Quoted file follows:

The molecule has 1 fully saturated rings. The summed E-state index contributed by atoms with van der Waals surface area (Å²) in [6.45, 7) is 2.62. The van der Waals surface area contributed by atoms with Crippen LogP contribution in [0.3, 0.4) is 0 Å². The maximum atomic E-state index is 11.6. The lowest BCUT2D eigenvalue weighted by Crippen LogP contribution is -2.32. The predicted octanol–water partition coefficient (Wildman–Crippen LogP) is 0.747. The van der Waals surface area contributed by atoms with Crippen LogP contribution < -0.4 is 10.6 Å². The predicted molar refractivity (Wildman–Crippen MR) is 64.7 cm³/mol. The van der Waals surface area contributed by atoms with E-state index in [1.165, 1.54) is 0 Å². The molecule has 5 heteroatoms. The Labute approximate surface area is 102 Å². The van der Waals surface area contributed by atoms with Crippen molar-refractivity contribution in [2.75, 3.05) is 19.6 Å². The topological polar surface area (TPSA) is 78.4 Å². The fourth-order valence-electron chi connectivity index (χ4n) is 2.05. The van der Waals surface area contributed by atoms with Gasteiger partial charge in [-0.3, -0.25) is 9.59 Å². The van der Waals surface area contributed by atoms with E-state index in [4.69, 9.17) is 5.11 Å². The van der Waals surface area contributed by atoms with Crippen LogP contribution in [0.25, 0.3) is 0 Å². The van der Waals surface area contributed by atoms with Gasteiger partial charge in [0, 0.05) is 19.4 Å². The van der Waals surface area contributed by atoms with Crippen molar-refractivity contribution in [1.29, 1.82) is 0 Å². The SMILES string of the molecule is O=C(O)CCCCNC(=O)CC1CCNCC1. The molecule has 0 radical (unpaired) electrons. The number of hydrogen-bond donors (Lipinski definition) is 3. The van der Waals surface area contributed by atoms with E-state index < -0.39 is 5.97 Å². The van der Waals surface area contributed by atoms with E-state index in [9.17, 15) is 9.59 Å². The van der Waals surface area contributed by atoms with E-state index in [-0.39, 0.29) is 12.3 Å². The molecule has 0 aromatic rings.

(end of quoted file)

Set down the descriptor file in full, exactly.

The molecule has 1 fully saturated rings. The summed E-state index contributed by atoms with van der Waals surface area (Å²) in [6.45, 7) is 2.62. The van der Waals surface area contributed by atoms with Crippen LogP contribution in [0.3, 0.4) is 0 Å². The maximum atomic E-state index is 11.6. The lowest BCUT2D eigenvalue weighted by Crippen LogP contribution is -2.32. The predicted octanol–water partition coefficient (Wildman–Crippen LogP) is 0.747. The van der Waals surface area contributed by atoms with Crippen LogP contribution < -0.4 is 10.6 Å². The predicted molar refractivity (Wildman–Crippen MR) is 64.7 cm³/mol. The van der Waals surface area contributed by atoms with E-state index in [1.165, 1.54) is 0 Å². The molecule has 5 heteroatoms. The Labute approximate surface area is 102 Å². The van der Waals surface area contributed by atoms with Crippen molar-refractivity contribution in [2.75, 3.05) is 19.6 Å². The topological polar surface area (TPSA) is 78.4 Å². The fourth-order valence-electron chi connectivity index (χ4n) is 2.05. The van der Waals surface area contributed by atoms with Gasteiger partial charge in [-0.3, -0.25) is 9.59 Å². The van der Waals surface area contributed by atoms with E-state index in [4.69, 9.17) is 5.11 Å². The van der Waals surface area contributed by atoms with Crippen LogP contribution in [0.25, 0.3) is 0 Å². The van der Waals surface area contributed by atoms with Gasteiger partial charge in [0, 0.05) is 19.4 Å². The van der Waals surface area contributed by atoms with Crippen molar-refractivity contribution in [1.29, 1.82) is 0 Å². The SMILES string of the molecule is O=C(O)CCCCNC(=O)CC1CCNCC1. The molecule has 0 radical (unpaired) electrons. The number of hydrogen-bond donors (Lipinski definition) is 3. The van der Waals surface area contributed by atoms with E-state index < -0.39 is 5.97 Å². The van der Waals surface area contributed by atoms with E-state index in [9.17, 15) is 9.59 Å². The van der Waals surface area contributed by atoms with E-state index in [-0.39, 0.29) is 12.3 Å². The molecule has 0 aromatic rings.